Hydro-ecoregions, a natural framework for water management
Grouping rivers into coherent geographical units is an approach offering a better understanding of the responses of aquatic ecosystems to disturbance.
June 18, 2003 -- Grouping rivers into coherent geographical units is an approach offering a better understanding of the responses of aquatic ecosystems to disturbance. Hydro-ecoregions are a new tool for implementing the European water framework directive aimed at achieving .good ecological status. for aquatic environments.
The way in which a river functions depends on the nature of the terrain through which it flows, the relief, climate and human activity in the catchment. For this reason, there is wide environmental diversity in aquatic systems.
Beneficial action in one place will not necessarily work elsewhere, pollution discharged into a river in Normandy will not have the same impact as in a mountain stream. In an attempt to overcome this difficulty in understanding the behavior of ecosystems, Jean Gabriel Wasson and his team have looked for the factors by which rivers can be grouped together according to type.
They defined homogeneous units which could be mapped, regions with the same general characteristics and sensitivity to disturbing factors. The result is a simple management tool, a hydro-ecoregional map of France, in the spirit of the framework directive in force since December 2000.
The directive aims at achieving good ecological status. for all aquatic environments within fifteen years. Good status is defined as being only a slight deviation from the reference conditions, those of a river in natural equilibrium.
In order to break France down into functional units, Jean Gabriel Wasson made use of experience previously acquired on the Loire river basin, so as to focus immediately on the proper criteria for delineating homogeneous regions. In this way, it was possible to produce the hydro-ecoregional map in less than a year after the environment ministry's order to proceed.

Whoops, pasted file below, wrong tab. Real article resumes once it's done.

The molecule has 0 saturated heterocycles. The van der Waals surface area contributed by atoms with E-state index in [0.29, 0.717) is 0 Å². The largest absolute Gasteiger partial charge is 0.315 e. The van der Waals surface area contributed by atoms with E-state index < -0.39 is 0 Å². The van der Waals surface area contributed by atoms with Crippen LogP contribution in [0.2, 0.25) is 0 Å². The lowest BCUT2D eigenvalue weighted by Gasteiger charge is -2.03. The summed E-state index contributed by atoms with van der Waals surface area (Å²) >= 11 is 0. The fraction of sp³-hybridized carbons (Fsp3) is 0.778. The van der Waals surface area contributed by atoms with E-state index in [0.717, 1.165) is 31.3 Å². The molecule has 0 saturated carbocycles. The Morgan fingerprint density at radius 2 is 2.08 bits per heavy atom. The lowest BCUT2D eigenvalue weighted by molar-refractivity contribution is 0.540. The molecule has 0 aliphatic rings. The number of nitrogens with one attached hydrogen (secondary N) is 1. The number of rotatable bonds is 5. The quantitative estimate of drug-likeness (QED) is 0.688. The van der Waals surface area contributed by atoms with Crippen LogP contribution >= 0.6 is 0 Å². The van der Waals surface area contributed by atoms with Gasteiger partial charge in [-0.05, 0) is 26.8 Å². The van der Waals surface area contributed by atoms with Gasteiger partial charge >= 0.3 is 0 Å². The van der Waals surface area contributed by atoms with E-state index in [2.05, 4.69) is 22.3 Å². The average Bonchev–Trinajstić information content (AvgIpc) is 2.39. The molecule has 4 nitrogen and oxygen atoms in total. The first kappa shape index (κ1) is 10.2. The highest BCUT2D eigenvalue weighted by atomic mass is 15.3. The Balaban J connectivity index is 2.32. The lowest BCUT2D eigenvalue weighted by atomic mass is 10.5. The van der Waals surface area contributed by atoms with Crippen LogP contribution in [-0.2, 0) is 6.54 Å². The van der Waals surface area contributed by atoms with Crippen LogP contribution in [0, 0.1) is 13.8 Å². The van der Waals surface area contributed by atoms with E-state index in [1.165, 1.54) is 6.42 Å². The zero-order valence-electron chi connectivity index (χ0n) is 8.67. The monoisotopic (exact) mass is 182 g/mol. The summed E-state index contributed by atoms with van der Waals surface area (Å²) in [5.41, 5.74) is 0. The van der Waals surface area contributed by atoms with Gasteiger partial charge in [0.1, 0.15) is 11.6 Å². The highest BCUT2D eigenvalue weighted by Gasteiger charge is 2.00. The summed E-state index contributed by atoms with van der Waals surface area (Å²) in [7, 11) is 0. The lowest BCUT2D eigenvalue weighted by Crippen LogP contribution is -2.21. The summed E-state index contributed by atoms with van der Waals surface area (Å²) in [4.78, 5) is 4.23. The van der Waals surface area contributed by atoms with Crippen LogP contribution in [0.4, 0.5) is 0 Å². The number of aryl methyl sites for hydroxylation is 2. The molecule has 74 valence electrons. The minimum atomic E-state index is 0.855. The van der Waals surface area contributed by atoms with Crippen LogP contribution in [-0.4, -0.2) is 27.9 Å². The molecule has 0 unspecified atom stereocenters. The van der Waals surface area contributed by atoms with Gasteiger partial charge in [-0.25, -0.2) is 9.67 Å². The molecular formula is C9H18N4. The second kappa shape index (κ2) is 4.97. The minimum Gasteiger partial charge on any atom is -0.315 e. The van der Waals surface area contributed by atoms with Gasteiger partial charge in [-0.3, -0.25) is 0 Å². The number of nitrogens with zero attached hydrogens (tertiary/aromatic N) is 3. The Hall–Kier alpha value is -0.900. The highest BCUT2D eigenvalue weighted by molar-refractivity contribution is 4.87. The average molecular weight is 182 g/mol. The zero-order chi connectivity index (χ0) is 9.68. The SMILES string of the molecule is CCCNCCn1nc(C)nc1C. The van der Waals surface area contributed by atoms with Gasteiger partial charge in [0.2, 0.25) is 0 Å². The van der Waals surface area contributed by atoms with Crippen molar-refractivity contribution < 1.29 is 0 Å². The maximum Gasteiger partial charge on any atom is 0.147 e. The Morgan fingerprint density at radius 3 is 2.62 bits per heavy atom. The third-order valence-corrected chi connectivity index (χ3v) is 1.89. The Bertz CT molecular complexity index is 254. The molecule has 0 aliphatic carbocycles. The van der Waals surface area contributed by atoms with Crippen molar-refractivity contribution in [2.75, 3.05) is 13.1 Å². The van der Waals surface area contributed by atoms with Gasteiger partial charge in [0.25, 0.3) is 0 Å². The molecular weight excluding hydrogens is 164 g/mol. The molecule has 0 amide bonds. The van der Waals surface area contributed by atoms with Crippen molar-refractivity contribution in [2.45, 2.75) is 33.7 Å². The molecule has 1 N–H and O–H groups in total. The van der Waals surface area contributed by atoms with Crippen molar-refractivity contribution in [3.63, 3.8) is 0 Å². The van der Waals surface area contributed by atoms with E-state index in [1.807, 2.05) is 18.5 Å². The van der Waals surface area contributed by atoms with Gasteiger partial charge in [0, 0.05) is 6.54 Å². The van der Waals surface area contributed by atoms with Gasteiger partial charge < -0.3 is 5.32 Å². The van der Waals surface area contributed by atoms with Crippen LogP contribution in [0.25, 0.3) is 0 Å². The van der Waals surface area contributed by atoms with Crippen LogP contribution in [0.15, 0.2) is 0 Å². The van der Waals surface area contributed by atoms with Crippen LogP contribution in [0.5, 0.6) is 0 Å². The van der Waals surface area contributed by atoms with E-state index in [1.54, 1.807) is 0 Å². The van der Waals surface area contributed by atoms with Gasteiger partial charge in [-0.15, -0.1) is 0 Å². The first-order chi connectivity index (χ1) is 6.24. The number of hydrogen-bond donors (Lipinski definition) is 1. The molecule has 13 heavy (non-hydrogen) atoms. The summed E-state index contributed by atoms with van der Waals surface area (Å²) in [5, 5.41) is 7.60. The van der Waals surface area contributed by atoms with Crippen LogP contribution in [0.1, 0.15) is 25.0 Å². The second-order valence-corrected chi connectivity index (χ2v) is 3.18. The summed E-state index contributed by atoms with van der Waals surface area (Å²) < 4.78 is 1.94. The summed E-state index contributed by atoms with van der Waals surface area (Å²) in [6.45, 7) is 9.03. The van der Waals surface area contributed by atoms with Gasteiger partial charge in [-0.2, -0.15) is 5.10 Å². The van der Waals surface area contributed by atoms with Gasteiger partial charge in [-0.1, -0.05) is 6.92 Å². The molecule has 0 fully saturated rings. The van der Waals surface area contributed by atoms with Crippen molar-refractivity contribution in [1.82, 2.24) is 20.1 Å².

The biological identity of these regions was then validated from aquatic invertebrate populations and the scientists checked that the biological quality indicators under natural conditions vary significantly with the regional context. Indicator reference values are being benchmarked for the whole country in order to suggest acceptable limits on the good status criterion. These reference values vary from one region to another because they are tailored to the specific conditions in each environment.
France is undoubtedly the most diverse European country in terms of geography and climate, and a regional approach beneficially simplifies the task of understanding it. The work focused on factors controlling environmental functioning; by means of geological, topographic and climate data, the factors governing physical, chemical and biological characteristics of aquatic environments have been mapped. Major changes in landscape features provide the boundaries between units in most cases.
Detailed local contrasts were ignored, because rivers integrate all the characteristics of their catchments. Three geological types, four relief types and three climate categories were determined. Combining these features resulted in 22 hydro- ecological regions, of which ten account for 80% of the national land area.
The completed map is already available to river basin managers and provides a basis for the river typology required by the framework directive. It explains the leading structures of aquatic diatom and invertebrate populations. This approach is entirely compatible with the use of biological descriptors, which can henceforth be chosen with reference to the regional context.
These results were promptly circulated to the relevant public agencies. Setting reference values makes it possible to proceed with the biological baseline assessment. The method was adapted in Belgium (Flanders), and comparable regional approaches are used in Spain, Germany, Austria, and in the USA.
The hydro- ecoregion concept has been applied in a very different context, the Bolivian Amazon basin, where dividing up the area allowed river characteristics to be described. Modeling is currently under way to find, in each region, statistical relationships between anthropogenic pressure on the river and its actual impact on the ecosystem. These models will help decide what measures are needed to conserve or restore these environments.